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Samarra Wright watched her mother die of motor neuron disease, along with numerous members of her extended family, and had hoped she would dodge the rogue gene.
Sadly, the mother of two former personal trainer was diagnosed with the same disease seven months ago, and already the once-active horse rider and instructor is now largely confined to a wheelchair.
She is the latest in a long line of Wright family members to suffer from the rogue gene SOD1, which originated from Scotland.
The fatal, rapidly progressive muscle wasting disease now spans six generations of the Wright family. Mrs Wright-Scott is one of three West Coast family members currently living with it.
Since her diagnosis she has been researching the family history as far back as her great-great-grandmother, Gertrude Maxted, of Blenheim. She married Buller man James Wright in 1901 and the couple went on to farm at Cronadun.
Three of their eight children carried the MND gene.
The Wrights later shifted to Greymouth and South Westland.
"From then on it spread to 20 other family members," Mrs Wright-Scott said.
Mrs Wright-Scott said those who carried the disease had a 95% chance of getting it. It normally strikes people in their mid to late 40s.
At first when she started tripping over and experiencing muscle twitching and fatigue she put it down to something else. However, she now recognises they were early symptoms of the disease.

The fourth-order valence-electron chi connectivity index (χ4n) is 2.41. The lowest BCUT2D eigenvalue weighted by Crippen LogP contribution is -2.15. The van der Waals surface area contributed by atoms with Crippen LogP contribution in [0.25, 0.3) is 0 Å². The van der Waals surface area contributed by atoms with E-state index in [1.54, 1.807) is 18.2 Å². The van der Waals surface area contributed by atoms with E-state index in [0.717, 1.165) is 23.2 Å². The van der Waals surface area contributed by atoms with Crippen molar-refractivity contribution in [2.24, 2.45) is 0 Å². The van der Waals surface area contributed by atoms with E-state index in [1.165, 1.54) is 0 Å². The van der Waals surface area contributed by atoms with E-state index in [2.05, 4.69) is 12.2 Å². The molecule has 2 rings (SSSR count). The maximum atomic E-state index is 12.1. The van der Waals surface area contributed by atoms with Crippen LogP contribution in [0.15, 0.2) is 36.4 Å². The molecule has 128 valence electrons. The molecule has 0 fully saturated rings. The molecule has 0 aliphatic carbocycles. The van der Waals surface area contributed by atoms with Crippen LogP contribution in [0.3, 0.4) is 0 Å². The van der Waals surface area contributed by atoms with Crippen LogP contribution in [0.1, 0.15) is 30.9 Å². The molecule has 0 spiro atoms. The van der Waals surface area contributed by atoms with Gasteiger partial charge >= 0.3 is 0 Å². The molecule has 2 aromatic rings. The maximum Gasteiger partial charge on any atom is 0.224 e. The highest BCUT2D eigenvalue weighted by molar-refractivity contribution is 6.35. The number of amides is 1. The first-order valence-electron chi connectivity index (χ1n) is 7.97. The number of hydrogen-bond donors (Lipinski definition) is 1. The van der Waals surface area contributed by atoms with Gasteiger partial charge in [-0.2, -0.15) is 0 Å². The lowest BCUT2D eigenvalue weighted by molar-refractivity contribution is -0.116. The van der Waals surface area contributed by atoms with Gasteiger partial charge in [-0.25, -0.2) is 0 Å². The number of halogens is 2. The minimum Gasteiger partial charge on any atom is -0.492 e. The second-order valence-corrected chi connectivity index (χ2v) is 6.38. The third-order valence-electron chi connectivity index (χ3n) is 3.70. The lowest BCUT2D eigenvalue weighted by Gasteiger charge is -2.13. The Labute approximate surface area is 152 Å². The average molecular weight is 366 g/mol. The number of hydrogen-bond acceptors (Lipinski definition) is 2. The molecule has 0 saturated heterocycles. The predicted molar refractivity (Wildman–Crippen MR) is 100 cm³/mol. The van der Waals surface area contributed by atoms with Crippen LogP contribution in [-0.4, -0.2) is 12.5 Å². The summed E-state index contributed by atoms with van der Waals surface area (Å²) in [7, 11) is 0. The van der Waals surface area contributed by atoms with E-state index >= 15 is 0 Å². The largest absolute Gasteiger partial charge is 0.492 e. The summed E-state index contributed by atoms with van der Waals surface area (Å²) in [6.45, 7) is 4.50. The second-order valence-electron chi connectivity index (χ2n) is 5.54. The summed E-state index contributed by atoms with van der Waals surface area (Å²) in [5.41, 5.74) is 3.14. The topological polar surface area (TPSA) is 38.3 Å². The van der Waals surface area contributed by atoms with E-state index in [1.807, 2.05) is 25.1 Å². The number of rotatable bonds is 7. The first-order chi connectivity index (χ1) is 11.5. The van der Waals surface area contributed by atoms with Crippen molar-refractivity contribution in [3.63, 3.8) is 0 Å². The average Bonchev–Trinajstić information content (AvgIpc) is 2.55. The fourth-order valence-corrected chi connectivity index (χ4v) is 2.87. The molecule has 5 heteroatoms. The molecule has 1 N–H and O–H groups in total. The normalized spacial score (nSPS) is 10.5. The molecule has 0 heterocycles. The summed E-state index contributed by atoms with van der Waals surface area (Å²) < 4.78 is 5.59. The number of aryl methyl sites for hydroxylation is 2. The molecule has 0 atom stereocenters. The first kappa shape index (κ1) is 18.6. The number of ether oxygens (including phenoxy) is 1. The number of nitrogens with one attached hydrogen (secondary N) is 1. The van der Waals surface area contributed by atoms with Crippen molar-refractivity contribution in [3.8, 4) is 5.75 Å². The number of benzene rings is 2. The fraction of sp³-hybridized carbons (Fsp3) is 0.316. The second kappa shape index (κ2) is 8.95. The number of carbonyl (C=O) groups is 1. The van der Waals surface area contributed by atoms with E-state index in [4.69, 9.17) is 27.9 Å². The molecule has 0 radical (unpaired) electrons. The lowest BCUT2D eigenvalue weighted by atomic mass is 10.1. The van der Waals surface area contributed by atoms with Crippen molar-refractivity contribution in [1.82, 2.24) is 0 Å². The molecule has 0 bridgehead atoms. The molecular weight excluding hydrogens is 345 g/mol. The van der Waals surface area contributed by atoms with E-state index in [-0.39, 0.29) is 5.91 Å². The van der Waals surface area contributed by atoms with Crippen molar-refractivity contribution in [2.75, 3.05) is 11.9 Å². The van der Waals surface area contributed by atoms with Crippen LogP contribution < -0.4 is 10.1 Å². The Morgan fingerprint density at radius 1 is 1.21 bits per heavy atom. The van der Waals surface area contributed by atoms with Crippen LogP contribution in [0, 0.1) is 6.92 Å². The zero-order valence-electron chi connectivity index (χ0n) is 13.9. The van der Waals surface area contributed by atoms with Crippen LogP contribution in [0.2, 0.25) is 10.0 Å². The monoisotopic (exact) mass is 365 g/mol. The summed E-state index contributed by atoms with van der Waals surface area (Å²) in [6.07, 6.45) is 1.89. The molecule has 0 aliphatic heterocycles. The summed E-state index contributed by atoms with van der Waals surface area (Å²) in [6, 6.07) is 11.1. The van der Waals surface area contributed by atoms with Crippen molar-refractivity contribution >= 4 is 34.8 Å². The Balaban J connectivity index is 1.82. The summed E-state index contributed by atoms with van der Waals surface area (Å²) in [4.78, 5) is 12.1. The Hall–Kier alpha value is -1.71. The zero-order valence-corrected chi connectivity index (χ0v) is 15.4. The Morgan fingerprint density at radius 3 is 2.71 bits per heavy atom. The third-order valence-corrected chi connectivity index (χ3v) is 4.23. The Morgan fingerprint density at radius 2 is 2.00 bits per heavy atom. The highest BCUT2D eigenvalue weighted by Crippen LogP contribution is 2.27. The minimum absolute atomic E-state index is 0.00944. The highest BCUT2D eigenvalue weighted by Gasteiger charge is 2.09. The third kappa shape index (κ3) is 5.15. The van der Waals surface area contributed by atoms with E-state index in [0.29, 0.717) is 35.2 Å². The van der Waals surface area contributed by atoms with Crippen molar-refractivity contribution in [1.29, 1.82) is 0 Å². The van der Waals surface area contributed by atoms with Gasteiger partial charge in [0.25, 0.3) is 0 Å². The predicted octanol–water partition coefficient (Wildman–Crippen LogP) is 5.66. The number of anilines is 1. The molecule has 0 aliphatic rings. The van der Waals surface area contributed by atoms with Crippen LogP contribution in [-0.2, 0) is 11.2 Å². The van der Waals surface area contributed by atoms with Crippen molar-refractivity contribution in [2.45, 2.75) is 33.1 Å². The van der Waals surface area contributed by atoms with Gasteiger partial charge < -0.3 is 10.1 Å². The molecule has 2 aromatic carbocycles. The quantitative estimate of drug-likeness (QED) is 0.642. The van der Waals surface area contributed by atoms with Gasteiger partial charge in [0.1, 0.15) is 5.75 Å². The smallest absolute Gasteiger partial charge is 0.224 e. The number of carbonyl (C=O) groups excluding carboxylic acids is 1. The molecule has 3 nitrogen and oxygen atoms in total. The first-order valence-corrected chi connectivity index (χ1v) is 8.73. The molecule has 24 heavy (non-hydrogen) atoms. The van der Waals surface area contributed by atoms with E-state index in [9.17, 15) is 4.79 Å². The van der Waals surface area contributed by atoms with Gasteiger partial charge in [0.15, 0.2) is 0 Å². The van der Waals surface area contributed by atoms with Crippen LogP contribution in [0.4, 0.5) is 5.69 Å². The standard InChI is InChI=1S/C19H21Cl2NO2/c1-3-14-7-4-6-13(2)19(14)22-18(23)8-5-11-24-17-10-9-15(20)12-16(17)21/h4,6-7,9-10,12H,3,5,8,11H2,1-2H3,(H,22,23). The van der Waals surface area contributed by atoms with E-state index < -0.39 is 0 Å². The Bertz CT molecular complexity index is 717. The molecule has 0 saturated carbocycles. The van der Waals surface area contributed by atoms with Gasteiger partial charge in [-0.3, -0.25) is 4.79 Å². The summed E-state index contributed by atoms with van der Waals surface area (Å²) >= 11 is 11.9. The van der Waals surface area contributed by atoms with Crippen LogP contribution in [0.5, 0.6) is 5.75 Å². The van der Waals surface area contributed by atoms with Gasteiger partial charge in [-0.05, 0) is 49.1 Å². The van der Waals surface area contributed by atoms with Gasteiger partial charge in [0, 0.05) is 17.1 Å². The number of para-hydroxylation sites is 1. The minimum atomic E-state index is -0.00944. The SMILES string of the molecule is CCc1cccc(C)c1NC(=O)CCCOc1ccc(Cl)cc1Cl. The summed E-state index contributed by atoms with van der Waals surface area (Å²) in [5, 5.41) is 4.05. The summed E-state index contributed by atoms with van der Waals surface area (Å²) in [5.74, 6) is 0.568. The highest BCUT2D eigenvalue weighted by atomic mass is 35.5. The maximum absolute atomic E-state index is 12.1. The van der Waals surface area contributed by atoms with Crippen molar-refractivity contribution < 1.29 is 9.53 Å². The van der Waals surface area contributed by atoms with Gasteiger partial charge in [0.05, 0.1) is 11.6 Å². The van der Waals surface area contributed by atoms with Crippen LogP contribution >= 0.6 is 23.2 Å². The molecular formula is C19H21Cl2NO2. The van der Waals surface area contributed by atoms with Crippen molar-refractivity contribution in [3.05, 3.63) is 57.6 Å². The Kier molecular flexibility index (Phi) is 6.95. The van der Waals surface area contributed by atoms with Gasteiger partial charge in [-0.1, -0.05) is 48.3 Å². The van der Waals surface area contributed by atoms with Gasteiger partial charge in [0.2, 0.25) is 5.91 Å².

The Wright family has a strong history on the West Coast in aviation, hunting, the police force and horse racing.
Mrs Wright-Scott has continued that legacy as a former racehorse rider and trainer. She has also been heavily involved in showing, rodeo riding and other equestrian events, including judging local horse shows.
While she can no longer ride due to her illness, she has continued tutoring young riders as one of the lead instructors for the Greymouth Pony Club.
"Penny Jones, who is a staunch hand in the club, decided to take me on as a instructor. The club has huge competitions coming up, such as the top of the South Island teams event and Springston Trophy, and current riders competed (in Hawke's Bay) at the Horse of the Year."
She has also picked up the torch of her late cousin, Greymouth man Murray Wright, who worked to raise awareness of MND 16 years ago.
She has been holding talks at Westland High School, and another is planned at John Paul II High School to educate young people on the disease and dispel some of the myths.
Ninety per cent of all diagnosis are sporadic; the other 10% is passed on genetically.
"New Zealand has the worst rate for MND in the world and that is expected to rise 40% in the next 20 years. It is labelled one of the most deadly diseases in the world.
"The disease affects the brain and spinal cord by attacking nerve cells controlling the muscles that enable us to move, speak, breathe and swallow, to undergo degeneration and die."
Most people who contract MND die within two to five years.
As well as raising awareness of the disease, the Hokitika woman has also held a number of events to raise money for the Centre for Brain Research at Auckland University.
Her advocacy role and volunteering keeps her busy -- and positive.
"A terminal illness doesn't always hold you back. I want people to see you can still get out and do things."
She is also in contact with sufferers all over the world who follow closely the scientific progress being made towards a cure.
"Unfortunately, I won't see it in my time but knowing that there is going to be a cure by the time the next generation comes through, and that there will be a cure in general not just to help our family but others, keeps me positive."
By Janna Sherman